Choose Perspectives > Save Window As… > New Perspective. Once you do this, a settings sheet will appear detailing and recapping all of the options you’ve selected and prompting you to name your new perspective. (You can even give your perspective a customized icon, if you want)
That’s basically how it’s all done. Everything else perspective-related is just a variation of this.
How to Use Your Perspectives
Once you get a few perspectives built, you will probably start using them as your default method of interacting with OmniFocus on all of your devices. Yes, they’re that good.
What other perspectives can you think of right off the bat? Here’s a few I use but I’m sure you’ll come up with many more as you start tailoring the ideas laid out here to your needs.
- You may want to see Completed, sorted by date in order to get a sense of what your progress has been for a given week.
- Maybe you want to see tasks that only apply when you are at your home or apartment, sorted by Project so you can skim them and see if you’re missing any steps.
- You can create a perspective for a specific type of Review process that you want to do. This might include Available or Next Action items, sorted by date and grouped by Project.
I have five commonly used perspectives that handle the bulk of my OmniFocus viewing and task management. Three of them are Context-based and are on my phone and two of them are Project-based, used solely on my Macbook Air.
- High Priority - See above. My most-viewed context. When I get this down to zero items, it’s usually a pretty productive day.
- Home Contexts - Yes, that’s actually the name for it. I created this by clicking on my root folder for all Home-based contexts and creating a perspective around it.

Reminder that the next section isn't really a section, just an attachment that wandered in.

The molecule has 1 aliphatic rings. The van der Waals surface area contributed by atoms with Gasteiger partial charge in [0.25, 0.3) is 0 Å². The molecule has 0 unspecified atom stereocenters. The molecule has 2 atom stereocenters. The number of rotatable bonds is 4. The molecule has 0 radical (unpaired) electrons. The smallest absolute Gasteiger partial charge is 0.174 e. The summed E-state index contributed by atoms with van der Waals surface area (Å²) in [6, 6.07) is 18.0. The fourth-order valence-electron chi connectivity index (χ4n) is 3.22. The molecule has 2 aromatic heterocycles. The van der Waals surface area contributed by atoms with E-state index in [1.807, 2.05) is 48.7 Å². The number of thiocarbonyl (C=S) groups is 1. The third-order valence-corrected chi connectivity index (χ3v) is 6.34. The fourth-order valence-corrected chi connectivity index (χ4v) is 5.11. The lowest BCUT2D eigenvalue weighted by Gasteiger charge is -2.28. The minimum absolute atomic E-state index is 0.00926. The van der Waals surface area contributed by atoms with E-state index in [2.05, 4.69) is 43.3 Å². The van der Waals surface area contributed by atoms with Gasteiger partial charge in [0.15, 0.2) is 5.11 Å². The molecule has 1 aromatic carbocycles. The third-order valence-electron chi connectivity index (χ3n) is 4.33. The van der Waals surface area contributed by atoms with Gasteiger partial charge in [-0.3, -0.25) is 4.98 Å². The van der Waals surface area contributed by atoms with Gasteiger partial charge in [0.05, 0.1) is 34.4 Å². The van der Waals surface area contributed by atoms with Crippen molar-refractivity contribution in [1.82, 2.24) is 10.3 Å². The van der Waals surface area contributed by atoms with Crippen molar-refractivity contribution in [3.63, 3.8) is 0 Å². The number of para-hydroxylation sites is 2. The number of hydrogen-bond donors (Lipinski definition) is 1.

- Work Contexts - Same deal. Clicked on the root folder for Work-based contexts and created a perspective around it. I should note that my Phone context is included in both of these since I have it with me wherever I go — Home or Work.
- Home Projects - This is a list of all Projects in my Home folder. It’s not sorted in any particular way and includes tasks in any state (except completed). This is just a quick way to skim project-based tasks and serves as basis for a rudimentary review process.
- Work Projects - Same as “Home Projects” except it is work-based tasks.
Between these five perspectives I can handle pretty much anything thrown at me (and OmniFocus). The good thing about perspectives is that they can evolve as your needs evolve. Since they are completely custom, if you decide that you want to start showing things you’ve completed in order to provide some sort of weekly retrospective, you can easily do this with just a few clicks.
As I’ve tried to demonstrate often in this series, OmniFocus is chameleon-like and robust, malleable and extensible. As far as I’m concerned, it is the embodiment of the Getting Things Done ethos. I use it every day in dozens of ways and I’m hoping that putting together this series getting you closer to realizing your investment in the programs. I’m hoping it also unlocks your potential as someone who just wants to get projects finished.
Up next, I plan on doing a Beginner’s Series entry on “OmniFocus for Software Developers”. It is going to be a comprehensive look at how I use the tool to manage technical projects (sometimes several at once). I’ll try to provide some insight as to how OmniFocus can help in these unique situations but also provide signposts for how these techniques can apply to projects of all types.